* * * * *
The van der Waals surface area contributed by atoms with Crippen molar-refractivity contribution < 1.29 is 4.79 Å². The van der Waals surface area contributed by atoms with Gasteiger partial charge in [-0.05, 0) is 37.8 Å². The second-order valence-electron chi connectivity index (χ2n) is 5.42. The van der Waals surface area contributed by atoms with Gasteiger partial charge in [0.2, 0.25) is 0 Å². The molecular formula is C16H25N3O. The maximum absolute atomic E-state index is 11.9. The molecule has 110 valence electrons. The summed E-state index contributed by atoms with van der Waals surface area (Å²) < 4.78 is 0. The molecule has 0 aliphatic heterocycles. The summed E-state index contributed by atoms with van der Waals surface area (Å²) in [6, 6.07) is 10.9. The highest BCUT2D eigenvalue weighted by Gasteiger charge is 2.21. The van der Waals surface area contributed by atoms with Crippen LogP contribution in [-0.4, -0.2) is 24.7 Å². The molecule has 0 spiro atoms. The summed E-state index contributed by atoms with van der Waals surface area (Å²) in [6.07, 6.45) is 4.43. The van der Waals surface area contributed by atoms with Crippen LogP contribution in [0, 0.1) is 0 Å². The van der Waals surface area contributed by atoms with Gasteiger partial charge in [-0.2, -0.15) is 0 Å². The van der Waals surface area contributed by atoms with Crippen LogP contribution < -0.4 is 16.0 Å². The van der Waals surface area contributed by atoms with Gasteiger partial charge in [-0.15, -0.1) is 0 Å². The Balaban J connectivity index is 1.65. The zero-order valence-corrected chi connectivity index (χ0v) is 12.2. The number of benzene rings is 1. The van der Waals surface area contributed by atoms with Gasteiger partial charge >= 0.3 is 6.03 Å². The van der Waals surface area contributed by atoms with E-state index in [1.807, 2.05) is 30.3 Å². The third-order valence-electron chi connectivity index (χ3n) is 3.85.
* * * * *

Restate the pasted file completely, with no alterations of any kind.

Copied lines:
The van der Waals surface area contributed by atoms with Crippen molar-refractivity contribution < 1.29 is 4.79 Å². The van der Waals surface area contributed by atoms with Gasteiger partial charge in [-0.05, 0) is 37.8 Å². The second-order valence-electron chi connectivity index (χ2n) is 5.42. The van der Waals surface area contributed by atoms with Gasteiger partial charge in [0.2, 0.25) is 0 Å². The molecular formula is C16H25N3O. The maximum absolute atomic E-state index is 11.9. The molecule has 110 valence electrons. The summed E-state index contributed by atoms with van der Waals surface area (Å²) < 4.78 is 0. The molecule has 0 aliphatic heterocycles. The summed E-state index contributed by atoms with van der Waals surface area (Å²) in [6, 6.07) is 10.9. The highest BCUT2D eigenvalue weighted by Gasteiger charge is 2.21. The van der Waals surface area contributed by atoms with Crippen LogP contribution in [-0.4, -0.2) is 24.7 Å². The molecule has 0 spiro atoms. The summed E-state index contributed by atoms with van der Waals surface area (Å²) in [6.07, 6.45) is 4.43. The van der Waals surface area contributed by atoms with Crippen LogP contribution in [0, 0.1) is 0 Å². The van der Waals surface area contributed by atoms with Gasteiger partial charge in [-0.2, -0.15) is 0 Å². The van der Waals surface area contributed by atoms with Crippen LogP contribution < -0.4 is 16.0 Å². The van der Waals surface area contributed by atoms with Gasteiger partial charge in [-0.15, -0.1) is 0 Å². The Balaban J connectivity index is 1.65. The zero-order valence-corrected chi connectivity index (χ0v) is 12.2. The number of benzene rings is 1. The van der Waals surface area contributed by atoms with Gasteiger partial charge >= 0.3 is 6.03 Å². The van der Waals surface area contributed by atoms with E-state index in [1.807, 2.05) is 30.3 Å². The third-order valence-electron chi connectivity index (χ3n) is 3.85.